August 11, 2015

The Night Parrot: Australian Researchers Catch And Tag World’s Most Elusive Bird


An Australian Night Parrot, regarded as the world’s most mysterious bird, has been captured and held for the first time after an 18-month hunt in the outback. 
The ground-dwelling bird, once thought to be extinct and only ever seen by a handful of people, was found by researchers on a remote and arid 56,000-hectare stretch of land in the state of Queensland. 

The researchers reportedly used camera traps and followed the bird’s calls before finally capturing it, removing some feathers and attaching an electronic tag; they have since dubbed it “Pedro”. 
"When we had the bird … it was terrible to be honest … there was an enormous responsibility, being the first people to touch one,” Dr Steve Murphy, an ornithologist, told The Australian. 
“But since then we have looked at each other and gone: ‘Wow, we really did it.’”
The location of the sighting has been kept secret to prevent poaching or potential damage from an influx of bird watchers. 

"This is the biggest story of conservation in Australia today," Rob Murphy, from conservation group Bush Heritage Australia, told ABC News.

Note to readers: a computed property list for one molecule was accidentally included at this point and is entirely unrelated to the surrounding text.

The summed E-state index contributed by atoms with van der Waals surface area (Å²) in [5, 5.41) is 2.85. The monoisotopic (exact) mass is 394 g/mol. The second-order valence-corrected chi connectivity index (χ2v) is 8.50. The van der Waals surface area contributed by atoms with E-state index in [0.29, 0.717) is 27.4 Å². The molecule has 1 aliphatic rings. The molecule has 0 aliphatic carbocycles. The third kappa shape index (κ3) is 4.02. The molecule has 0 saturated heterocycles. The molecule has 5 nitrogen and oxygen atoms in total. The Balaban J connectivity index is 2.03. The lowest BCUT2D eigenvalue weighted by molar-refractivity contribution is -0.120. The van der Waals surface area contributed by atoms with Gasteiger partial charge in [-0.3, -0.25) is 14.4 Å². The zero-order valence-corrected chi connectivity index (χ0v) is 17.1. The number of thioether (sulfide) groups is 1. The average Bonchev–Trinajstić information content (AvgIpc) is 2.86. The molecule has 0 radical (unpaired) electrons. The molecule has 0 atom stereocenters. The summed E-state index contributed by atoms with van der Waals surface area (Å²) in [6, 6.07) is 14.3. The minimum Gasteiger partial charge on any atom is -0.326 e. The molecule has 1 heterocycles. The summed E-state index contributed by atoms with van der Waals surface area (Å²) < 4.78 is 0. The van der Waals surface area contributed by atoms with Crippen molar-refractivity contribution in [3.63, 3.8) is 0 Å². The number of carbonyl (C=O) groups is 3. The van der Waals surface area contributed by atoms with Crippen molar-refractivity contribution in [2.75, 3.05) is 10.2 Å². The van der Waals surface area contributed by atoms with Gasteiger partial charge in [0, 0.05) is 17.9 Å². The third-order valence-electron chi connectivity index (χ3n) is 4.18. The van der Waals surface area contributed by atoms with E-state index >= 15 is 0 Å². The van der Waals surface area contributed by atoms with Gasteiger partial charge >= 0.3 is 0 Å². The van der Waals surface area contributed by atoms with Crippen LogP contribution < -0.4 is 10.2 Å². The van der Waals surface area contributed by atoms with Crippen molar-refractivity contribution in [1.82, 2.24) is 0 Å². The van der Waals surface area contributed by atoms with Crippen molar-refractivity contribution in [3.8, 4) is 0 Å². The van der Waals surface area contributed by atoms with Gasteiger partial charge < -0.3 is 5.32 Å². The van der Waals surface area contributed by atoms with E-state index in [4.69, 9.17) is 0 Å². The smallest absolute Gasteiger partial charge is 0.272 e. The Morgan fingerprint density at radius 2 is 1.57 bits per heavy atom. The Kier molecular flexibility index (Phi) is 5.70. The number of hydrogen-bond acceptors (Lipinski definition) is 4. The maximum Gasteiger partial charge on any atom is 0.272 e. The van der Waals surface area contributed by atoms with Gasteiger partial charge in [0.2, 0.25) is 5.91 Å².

"For as long as we can, we'll keep it as secret as we can. It's just such a critical thing that we do everything that we can to save this species to bring it back from the brink of extinction."
Environmentalists have described the endangered Night Parrot as the “holy grail” of birds because it is one of the world’s rarest species and has proven so difficult to locate. 

Nocturnal and nomadic, it was first discovered central Australia in 1845 but was barely seen again until a naturalist claimed to have seen it in 2013. Two carcasses of the bird have also been found, both in Queensland, in 1990 and 2006. 

Sean Dooley, the editor of Birdlife Magazine, described the 2013 sighting as “the bird watching equivalent of finding Elvis flipping burgers in an outback roadhouse".
But the discovery proved controversial, with images and the location kept largely secret and some critics claiming photographs had been retouched. 

The latest sighting has prompted a team of experts from several universities and the CSIRO, Australia’s science agency, to form a Night Parrot recovery team to try to locate and protect the species. 

Dr Murphy said Pedro was first spotted at Easter and has been seen only once more but its tracking tag is believed to have fallen off. Initial DNA testing has not been able to verify whether it is male or female. 

Experts estimate the population of the species is between 50 and 250. 

By Jonathan Perlman 

With many thanks to The Telegraph


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